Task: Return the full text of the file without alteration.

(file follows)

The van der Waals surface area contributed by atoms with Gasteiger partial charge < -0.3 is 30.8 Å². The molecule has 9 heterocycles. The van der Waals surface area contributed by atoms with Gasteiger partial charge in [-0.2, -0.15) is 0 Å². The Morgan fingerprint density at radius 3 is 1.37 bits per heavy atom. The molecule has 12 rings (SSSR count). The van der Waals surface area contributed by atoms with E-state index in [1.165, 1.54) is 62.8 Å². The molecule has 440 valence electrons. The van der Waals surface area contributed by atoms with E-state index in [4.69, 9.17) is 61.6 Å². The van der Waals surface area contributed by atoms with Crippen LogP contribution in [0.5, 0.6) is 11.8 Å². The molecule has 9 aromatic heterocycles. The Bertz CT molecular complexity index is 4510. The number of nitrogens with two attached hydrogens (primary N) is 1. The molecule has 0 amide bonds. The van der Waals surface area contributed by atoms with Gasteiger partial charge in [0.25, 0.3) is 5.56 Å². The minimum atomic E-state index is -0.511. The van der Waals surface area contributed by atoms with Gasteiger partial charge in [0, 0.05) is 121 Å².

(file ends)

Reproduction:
The van der Waals surface area contributed by atoms with Gasteiger partial charge < -0.3 is 30.8 Å². The molecule has 9 heterocycles. The van der Waals surface area contributed by atoms with Gasteiger partial charge in [-0.2, -0.15) is 0 Å². The Morgan fingerprint density at radius 3 is 1.37 bits per heavy atom. The molecule has 12 rings (SSSR count). The van der Waals surface area contributed by atoms with E-state index in [1.165, 1.54) is 62.8 Å². The molecule has 440 valence electrons. The van der Waals surface area contributed by atoms with E-state index in [4.69, 9.17) is 61.6 Å². The van der Waals surface area contributed by atoms with Crippen LogP contribution in [0.5, 0.6) is 11.8 Å². The molecule has 9 aromatic heterocycles. The Bertz CT molecular complexity index is 4510. The number of nitrogens with two attached hydrogens (primary N) is 1. The molecule has 0 amide bonds. The van der Waals surface area contributed by atoms with Gasteiger partial charge in [0.25, 0.3) is 5.56 Å². The minimum atomic E-state index is -0.511. The van der Waals surface area contributed by atoms with Gasteiger partial charge in [0, 0.05) is 121 Å².